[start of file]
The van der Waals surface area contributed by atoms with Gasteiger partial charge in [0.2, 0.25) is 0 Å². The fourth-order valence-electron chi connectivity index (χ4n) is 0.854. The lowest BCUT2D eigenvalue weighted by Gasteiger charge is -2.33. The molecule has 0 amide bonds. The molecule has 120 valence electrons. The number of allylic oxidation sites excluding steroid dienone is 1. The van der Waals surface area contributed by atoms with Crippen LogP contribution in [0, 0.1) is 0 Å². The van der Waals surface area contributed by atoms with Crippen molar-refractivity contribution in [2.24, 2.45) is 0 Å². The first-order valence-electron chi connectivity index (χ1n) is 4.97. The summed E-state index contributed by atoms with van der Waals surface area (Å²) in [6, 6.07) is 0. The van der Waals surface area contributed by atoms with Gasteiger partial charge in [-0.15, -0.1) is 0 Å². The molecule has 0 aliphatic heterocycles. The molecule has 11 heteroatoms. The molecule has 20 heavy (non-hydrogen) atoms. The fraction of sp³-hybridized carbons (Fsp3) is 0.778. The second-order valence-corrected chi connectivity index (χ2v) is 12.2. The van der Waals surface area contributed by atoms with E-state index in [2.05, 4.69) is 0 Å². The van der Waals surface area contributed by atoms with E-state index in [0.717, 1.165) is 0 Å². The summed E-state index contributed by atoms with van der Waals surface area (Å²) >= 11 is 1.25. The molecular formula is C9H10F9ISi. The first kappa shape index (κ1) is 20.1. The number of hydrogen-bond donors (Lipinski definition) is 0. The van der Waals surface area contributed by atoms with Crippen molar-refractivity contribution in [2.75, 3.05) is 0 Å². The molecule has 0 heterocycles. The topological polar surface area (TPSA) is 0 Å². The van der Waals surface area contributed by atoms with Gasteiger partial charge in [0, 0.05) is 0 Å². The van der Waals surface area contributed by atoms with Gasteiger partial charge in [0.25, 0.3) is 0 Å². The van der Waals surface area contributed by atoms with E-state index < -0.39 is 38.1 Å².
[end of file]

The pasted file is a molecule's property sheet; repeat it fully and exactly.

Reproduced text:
The van der Waals surface area contributed by atoms with Gasteiger partial charge in [0.2, 0.25) is 0 Å². The fourth-order valence-electron chi connectivity index (χ4n) is 0.854. The lowest BCUT2D eigenvalue weighted by Gasteiger charge is -2.33. The molecule has 0 amide bonds. The molecule has 120 valence electrons. The number of allylic oxidation sites excluding steroid dienone is 1. The van der Waals surface area contributed by atoms with Crippen LogP contribution in [0, 0.1) is 0 Å². The van der Waals surface area contributed by atoms with Crippen molar-refractivity contribution in [2.24, 2.45) is 0 Å². The first-order valence-electron chi connectivity index (χ1n) is 4.97. The summed E-state index contributed by atoms with van der Waals surface area (Å²) in [6, 6.07) is 0. The van der Waals surface area contributed by atoms with Gasteiger partial charge in [-0.15, -0.1) is 0 Å². The molecule has 0 aliphatic heterocycles. The molecule has 11 heteroatoms. The molecule has 20 heavy (non-hydrogen) atoms. The fraction of sp³-hybridized carbons (Fsp3) is 0.778. The second-order valence-corrected chi connectivity index (χ2v) is 12.2. The van der Waals surface area contributed by atoms with E-state index in [2.05, 4.69) is 0 Å². The van der Waals surface area contributed by atoms with E-state index in [0.717, 1.165) is 0 Å². The summed E-state index contributed by atoms with van der Waals surface area (Å²) >= 11 is 1.25. The molecular formula is C9H10F9ISi. The first kappa shape index (κ1) is 20.1. The number of hydrogen-bond donors (Lipinski definition) is 0. The van der Waals surface area contributed by atoms with Crippen molar-refractivity contribution in [2.75, 3.05) is 0 Å². The molecule has 0 heterocycles. The topological polar surface area (TPSA) is 0 Å². The van der Waals surface area contributed by atoms with Gasteiger partial charge in [0, 0.05) is 0 Å². The van der Waals surface area contributed by atoms with Gasteiger partial charge in [0.25, 0.3) is 0 Å². The van der Waals surface area contributed by atoms with E-state index < -0.39 is 38.1 Å².